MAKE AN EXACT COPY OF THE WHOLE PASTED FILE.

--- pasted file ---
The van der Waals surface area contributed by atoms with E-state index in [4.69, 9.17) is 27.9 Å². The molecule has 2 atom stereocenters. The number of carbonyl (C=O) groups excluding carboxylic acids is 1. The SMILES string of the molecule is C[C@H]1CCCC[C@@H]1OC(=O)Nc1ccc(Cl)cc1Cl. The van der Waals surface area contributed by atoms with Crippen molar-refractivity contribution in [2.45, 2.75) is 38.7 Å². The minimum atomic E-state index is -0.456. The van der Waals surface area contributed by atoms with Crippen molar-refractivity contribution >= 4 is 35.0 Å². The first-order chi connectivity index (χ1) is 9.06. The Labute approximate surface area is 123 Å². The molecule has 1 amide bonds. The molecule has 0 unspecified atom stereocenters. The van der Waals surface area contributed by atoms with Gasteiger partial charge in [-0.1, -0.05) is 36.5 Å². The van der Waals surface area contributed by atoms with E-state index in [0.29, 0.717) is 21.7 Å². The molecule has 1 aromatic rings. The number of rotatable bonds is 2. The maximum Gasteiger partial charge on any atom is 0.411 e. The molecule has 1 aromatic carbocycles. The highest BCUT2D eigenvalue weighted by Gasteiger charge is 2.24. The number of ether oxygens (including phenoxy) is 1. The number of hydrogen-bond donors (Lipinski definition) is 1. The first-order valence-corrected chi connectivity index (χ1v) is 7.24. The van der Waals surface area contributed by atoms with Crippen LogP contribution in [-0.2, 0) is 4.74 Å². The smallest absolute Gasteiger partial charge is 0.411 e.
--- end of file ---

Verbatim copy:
The van der Waals surface area contributed by atoms with E-state index in [4.69, 9.17) is 27.9 Å². The molecule has 2 atom stereocenters. The number of carbonyl (C=O) groups excluding carboxylic acids is 1. The SMILES string of the molecule is C[C@H]1CCCC[C@@H]1OC(=O)Nc1ccc(Cl)cc1Cl. The van der Waals surface area contributed by atoms with Crippen molar-refractivity contribution in [2.45, 2.75) is 38.7 Å². The minimum atomic E-state index is -0.456. The van der Waals surface area contributed by atoms with Crippen molar-refractivity contribution >= 4 is 35.0 Å². The first-order chi connectivity index (χ1) is 9.06. The Labute approximate surface area is 123 Å². The molecule has 1 amide bonds. The molecule has 0 unspecified atom stereocenters. The van der Waals surface area contributed by atoms with Gasteiger partial charge in [-0.1, -0.05) is 36.5 Å². The van der Waals surface area contributed by atoms with E-state index in [0.29, 0.717) is 21.7 Å². The molecule has 1 aromatic rings. The number of rotatable bonds is 2. The maximum Gasteiger partial charge on any atom is 0.411 e. The molecule has 1 aromatic carbocycles. The highest BCUT2D eigenvalue weighted by Gasteiger charge is 2.24. The number of ether oxygens (including phenoxy) is 1. The number of hydrogen-bond donors (Lipinski definition) is 1. The first-order valence-corrected chi connectivity index (χ1v) is 7.24. The van der Waals surface area contributed by atoms with Crippen LogP contribution in [-0.2, 0) is 4.74 Å². The smallest absolute Gasteiger partial charge is 0.411 e.